Dir/scr: Erik Canuel. Canada. 2011. 85mins


John Barrymore, dubbed the Great Profile, was theatre’s bad boy in the early years of the 20th Century. A star performer in his twenties, he solidified his standing in the 1920s mixing popular plays with classics such as Richard III and Hamlet and also found success in silent movies, but by the time sound arrived the toll of years of alcohol and carousing found him often cast in roles parodying his off screen persona.

Plummer has obvious respect and affection that keeps the character real and poignant.

Christopher Plummer, who can claim a not too shabby profile, originated the role of Barrymore in William Luce’s play back in 1996 and received a Tony for that performance a year later. He returned to that role several years ago and the revival’s producer, Garth Drabinsky, decided to adapt the show for cinema.

As such, Barrymore, the film, is in the tradition of The American Film Theater presentations of the 1970s that included the likes of The Iceman Cometh and Luther.It remains faithful to the text and setting but employs cinematic devices to intensify rather than open up the material.

The conceit of the play, set in 1942 just prior to the actor’s death, is that the actor is preparing to present a new Richard III for potential backers. It’s his last gasp for a comeback. And in the hours leading up to his pitch, he runs lines with a prompter _ the only other character in the piece.

The device was ideally served on the boards and works effectively on screen. The run through is largely an excuse to allow Barrymore to reflect and ruminate on work, life and career between Shakespearian passages remembered as well as those that require off-stage coaxing. Obviously his memories and musings provide the dramatic juice.

Plummer weaves through all the character’s shadings. His pridefulness, self-deprecating humor, incisive flashes, destructive streak as well as the physical failings he developed as he flaunted rules and let discipline run amok. It’s appropriately a full-blooded portrait, balanced between life and death and rife with pathos. It’s easy to see how Barrymore might emerge as buffoon and a tragic eminence but Plummer has obvious respect and affection that keeps the character real and poignant, even for those with scant knowledge of his legend or infamy.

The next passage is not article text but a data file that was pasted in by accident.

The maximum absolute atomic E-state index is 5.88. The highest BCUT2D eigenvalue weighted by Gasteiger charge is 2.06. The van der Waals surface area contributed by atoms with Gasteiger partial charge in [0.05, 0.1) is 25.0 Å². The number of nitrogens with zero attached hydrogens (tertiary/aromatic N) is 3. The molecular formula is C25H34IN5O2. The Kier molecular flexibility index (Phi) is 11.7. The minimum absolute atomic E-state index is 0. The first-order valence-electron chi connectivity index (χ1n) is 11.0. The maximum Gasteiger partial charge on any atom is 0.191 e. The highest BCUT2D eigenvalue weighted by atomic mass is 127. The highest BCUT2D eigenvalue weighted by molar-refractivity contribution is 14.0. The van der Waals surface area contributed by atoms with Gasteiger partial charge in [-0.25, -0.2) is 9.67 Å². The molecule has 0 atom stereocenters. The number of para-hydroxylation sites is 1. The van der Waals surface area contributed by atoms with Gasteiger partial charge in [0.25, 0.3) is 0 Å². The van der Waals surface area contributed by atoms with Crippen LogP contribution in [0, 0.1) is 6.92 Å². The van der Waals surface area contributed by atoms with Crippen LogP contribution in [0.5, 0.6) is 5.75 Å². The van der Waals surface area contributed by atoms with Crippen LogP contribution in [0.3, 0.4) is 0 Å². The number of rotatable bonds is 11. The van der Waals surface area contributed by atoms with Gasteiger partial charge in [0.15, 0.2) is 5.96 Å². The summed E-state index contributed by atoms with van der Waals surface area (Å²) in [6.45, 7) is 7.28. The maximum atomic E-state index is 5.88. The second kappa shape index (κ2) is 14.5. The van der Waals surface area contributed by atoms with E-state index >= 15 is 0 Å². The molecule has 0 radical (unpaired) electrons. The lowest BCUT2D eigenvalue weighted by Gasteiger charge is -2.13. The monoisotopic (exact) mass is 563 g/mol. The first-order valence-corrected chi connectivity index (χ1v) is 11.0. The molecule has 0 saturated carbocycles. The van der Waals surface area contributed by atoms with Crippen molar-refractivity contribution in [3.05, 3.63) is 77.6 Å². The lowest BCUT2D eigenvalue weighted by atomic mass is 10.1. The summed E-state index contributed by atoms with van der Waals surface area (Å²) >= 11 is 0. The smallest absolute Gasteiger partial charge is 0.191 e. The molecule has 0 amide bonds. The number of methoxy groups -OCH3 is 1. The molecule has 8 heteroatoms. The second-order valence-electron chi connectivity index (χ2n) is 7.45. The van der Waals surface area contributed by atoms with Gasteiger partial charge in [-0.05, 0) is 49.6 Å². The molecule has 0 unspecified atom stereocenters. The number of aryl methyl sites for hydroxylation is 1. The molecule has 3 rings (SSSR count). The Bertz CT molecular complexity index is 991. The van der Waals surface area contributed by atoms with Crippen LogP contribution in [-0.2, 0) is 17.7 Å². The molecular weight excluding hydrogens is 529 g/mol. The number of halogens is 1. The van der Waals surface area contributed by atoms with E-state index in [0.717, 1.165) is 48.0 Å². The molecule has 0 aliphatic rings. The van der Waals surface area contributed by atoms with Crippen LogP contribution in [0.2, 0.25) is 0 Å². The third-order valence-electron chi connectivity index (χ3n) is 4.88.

Director Erik Canuel (also credited with the screen adaptation) largely refrains from cinematic flourishes in this transfer. In fact he opens the film with shots of an audience and applause and only notes their presence again in the closing credits with a curtain call. His additions of Barrymore as himself and others cross-cut and a brief respite from the stage to a dressing room are appropriate filigree. Overall it’s an adroit, fluid adaptation anchored by a riveting performance.

Commercial prospects are limited and it’s impossible to imagine the film working for other than the cognoscenti in a theatrical context. Barrymore is best served as arts programming for specialised cable and satellite outlets with a small revenue boast on DVD from film history fanatics.

International Sales: The Film Sales Company
Producer: Garth Drabinsky
Screenplay: Canuel, based upon the play by William Luce
Cinematography: Bernard Couture
Editor: Jean-Francois Bergeron
Production designer: Cameron Porteous
Music: Michel Corriveau
Main cast: Christopher Plummer, John Plumpis